Promotions and specials are very common in the storage industry. Some companies offer the first month free, for example. When shopping for a storage unit, these promos should be factored into the overall price of a storage unit. Be sure to read the fine print, however, to see if there is a minimum commitment required.

Other times facilities will offer discounts to professional organizations and club members, so always be sure to ask. For example, AAA members can get one month free and get a $20 gift card when they reserve a unit through SpareFoot.

Insurance Coverage Cost

It is important to remember that insurance is not included with the price of storage. Most storage facilities require that your items are insured, and some may ask for proof of insurance. Often times your homeowners or renters policy will cover your items, but not always. You can typically purchase storage coverage from the facility you are renting from.

Generally speaking, $2,000 of coverage will cost around $10 to $12 a month. Policies can go up to around $30 a month and provide up to $5,000 worth of insurance coverage.

Facility Type and Location

Another major determinant is the type and location of the storage facility. A facility in a dense urban area will cost more than a facility in a rural area, as there is more consumer demand inside cities and suburban centers.

The type of facility will also affect cost. Age and condition of a facility could also be a factor. Newer, multi-story indoor facilities typically will command a higher price than an older outdoor facility with drive up access.

In addition to climate-control, other amenities can add to the monthly cost of renting a storage unit. For example, a facility with extensive video cameras throughout the property might charge more than a similar facility without video monitoring. Depending on the market, you might also pay a bit more for 24-hour access.

There has been a recent trend towards unmanned facilities that use a kiosk system to handle rentals. These may cost slightly less to rent from than facilities with an onsite manager, as there is less overhead in the form of employee wages.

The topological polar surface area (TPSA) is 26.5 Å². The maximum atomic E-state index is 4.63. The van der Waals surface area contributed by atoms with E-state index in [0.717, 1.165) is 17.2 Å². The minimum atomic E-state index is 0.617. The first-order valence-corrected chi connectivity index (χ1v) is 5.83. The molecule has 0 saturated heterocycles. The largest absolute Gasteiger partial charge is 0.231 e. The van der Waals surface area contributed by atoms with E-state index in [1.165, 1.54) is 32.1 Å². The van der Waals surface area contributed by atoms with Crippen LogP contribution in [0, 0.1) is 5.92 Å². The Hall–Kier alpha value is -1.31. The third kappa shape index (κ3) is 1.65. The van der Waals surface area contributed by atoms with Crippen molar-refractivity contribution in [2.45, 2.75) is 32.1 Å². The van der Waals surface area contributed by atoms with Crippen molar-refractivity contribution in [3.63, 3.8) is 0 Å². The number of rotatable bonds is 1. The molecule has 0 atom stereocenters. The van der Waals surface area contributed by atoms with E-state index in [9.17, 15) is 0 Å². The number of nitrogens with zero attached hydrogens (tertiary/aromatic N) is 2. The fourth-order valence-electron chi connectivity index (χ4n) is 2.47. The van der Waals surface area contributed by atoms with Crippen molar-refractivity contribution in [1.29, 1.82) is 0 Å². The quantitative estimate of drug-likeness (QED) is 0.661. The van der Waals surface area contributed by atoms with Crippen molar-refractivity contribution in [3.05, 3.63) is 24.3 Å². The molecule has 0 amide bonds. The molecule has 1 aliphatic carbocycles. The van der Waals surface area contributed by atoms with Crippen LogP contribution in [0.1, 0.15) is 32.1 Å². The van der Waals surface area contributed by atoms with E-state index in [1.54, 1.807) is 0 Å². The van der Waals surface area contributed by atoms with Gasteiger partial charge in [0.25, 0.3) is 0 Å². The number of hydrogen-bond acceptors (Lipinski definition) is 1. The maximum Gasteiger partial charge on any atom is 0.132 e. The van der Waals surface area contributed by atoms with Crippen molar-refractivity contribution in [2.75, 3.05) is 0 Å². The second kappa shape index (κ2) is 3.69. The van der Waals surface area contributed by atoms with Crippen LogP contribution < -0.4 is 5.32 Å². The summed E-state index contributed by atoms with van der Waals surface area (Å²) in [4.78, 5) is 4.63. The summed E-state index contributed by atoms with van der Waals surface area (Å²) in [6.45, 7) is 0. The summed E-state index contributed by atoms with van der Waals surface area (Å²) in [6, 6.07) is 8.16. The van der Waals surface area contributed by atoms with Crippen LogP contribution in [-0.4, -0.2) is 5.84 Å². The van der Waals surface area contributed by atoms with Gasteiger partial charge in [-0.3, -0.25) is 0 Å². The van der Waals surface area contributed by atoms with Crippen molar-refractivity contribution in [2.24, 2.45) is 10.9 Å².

Other Facility Charges

Depending on where you live, there might be local taxes applied to your monthly storage rent. Also, some facilities might charge a small administration fee on top of the quoted monthly cost.

Full Service Storage vs Traditional Storage

Recently there has been a new storage concept available in some cities called full service storage. Also known as on-demand or valet storage, these new providers advertise that they offer a more convenient option than traditional mini storage. Full service storage companies will pickup your items from your home and place them in a shared warehouse with other customers’ stuff. When you are ready to receive your items, the company will deliver them to your home.

These companies try to price their services to be comparable to the cost of traditional self-storage. However, there is sometimes a delivery fee and a minimum commitment required.

Popular traditional self storage companies include Public Storage, U-Haul, CubeSmart, Life Storage and Extra Space. However the majority of self-storage facilities are operated by small and medium sized operators.

Average Cost by Location

Storage prices widely depending on where you live in the United States. One major factor is the square foot of self storage per capita available in a market. The lower amount of square footage available per capita, the higher prices you can expect to find.

SpareFoot recently examined self-storage reservations made on our network for the top 200 markets across the country to find the cheapest and most expensive places to rent storage in America. Find these lists here.


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Alexander Harris

Alexander Harris is a reporter covering the business of self-storage. He obtained his degree in journalism from Virginia Commonwealth University. He loves reading Elmore Leonard novels and listening to classic country music. You can call him Al.